SULLIVAN’S ISLAND — Mom was in the kitchen when 6-year-old Wylly Molten called out that he just saw a spiky lizard in the garden outside.
OK, spikes, Emily Molten was thinking, he’s got a caterpillar. Then he showed it to her.
“Mommy screamed,” Wylly said. A Texas horned lizard will have that effect on you.
Yep, the reptile commonly known as the horny toad has made itself at home again on Sullivan’s Island, two decades after the creatures were thought to have been wiped out by overwash during Hurricane Hugo. Wylly is among any number of islanders who are coming across them.
And the critter is a scream. Spines stick like antlers from its wedged head, behind a spike of spine between two fierce black eyes. Its back is pocked and lined with spines.
As if that weren’t fiendish enough, the lizard can puff itself up to stick the spines out farther, and squirt blood from its eyes.
The palm-sized horny toad is so bizarre that people, naturally, love it. And it’s docile enough that it is sold as a pet.
“Such a cool little creature,” Emily Molten said.
“It really is like a dinosaur,” said Beezer Molten, her husband.
Steve Bennett, S.C. Department of Natural Resources herpetologist, is quick to point out the lizards don’t belong on Sullivan’s Island.
They are one of those invasives, species introduced from somewhere else, that can overtake native species. He’d rather they weren’t there.
But, yeah, he likes them too, he admits.
These guys don’t seem to be going anywhere. The Southwest desert reptiles turned up on the Lowcountry barrier island in the 1940s. The culprit is suspected to be World War II.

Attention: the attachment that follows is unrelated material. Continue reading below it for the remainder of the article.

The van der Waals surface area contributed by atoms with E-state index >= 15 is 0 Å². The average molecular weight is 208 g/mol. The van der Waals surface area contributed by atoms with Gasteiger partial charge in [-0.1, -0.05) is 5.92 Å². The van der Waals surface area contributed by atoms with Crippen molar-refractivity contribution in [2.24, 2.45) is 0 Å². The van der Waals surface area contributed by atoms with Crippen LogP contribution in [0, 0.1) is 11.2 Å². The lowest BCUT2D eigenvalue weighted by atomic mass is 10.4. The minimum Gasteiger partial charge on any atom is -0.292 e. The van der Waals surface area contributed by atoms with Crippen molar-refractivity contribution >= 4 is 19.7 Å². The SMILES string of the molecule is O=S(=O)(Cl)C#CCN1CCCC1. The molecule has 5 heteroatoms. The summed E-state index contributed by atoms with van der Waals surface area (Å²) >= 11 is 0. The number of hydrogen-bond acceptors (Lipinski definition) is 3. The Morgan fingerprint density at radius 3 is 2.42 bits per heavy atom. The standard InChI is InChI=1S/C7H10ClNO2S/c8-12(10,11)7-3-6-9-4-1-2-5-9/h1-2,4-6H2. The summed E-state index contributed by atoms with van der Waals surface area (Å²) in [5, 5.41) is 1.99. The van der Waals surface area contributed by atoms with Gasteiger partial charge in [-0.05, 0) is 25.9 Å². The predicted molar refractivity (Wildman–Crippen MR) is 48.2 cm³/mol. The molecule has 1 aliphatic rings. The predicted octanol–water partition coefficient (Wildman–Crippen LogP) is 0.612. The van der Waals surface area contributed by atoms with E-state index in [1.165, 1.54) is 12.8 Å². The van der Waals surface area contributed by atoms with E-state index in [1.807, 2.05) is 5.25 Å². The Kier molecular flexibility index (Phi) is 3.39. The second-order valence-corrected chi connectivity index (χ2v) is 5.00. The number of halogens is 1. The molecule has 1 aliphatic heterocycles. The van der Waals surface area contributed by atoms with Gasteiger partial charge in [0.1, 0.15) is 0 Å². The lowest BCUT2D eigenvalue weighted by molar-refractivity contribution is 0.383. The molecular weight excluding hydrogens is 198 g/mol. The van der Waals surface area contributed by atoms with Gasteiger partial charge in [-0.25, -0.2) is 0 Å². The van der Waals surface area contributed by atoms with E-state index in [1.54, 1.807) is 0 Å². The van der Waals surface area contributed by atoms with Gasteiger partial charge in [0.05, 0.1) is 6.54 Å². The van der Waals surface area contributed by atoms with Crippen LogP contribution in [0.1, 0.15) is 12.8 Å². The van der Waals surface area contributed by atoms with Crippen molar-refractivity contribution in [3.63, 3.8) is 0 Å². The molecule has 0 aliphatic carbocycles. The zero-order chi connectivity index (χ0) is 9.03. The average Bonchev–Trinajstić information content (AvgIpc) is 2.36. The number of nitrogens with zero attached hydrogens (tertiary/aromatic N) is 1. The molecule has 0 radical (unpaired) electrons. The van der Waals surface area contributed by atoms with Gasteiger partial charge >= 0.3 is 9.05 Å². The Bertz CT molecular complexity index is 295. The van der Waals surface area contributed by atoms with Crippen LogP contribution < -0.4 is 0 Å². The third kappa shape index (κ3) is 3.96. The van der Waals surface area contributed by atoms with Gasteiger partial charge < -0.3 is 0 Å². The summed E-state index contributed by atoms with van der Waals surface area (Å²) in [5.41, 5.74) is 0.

Horny toads are popular pets in Texas, and service people stationed on the island likely brought a few along to remind them of home.
The lizards slipped off into the sandy, desert-like environs and quickly had the run of the place, as well as Isle of Palms nearby.
Then came Hugo. The monstrous 1989 hurricane swept the island under more than 10 feet of storm surge. A desert critter didn’t have much chance. After the storm, the lizards were among a number of species that had disappeared.
But, “if you have one or two survivors, that’s all you need to restart a population,” Bennett said. “Apparently some survived.”
So far, state wildlife biologists take a leave-and-let-be position on the lizard, because it doesn’t seem to be disrupting native species. Biologists have whole habitats full of disruptive invasives to deal with.
Lucky for Wylly. He wanted to keep that first horned lizard he caught for a pet of his own. But it eats ants, not the sort of pet food that is easy to provide.
So Mom made a deal. If Wylly would release the lizard, she’d get him something else.
“A leopard gecko,” Wylly said. Pretty cool.
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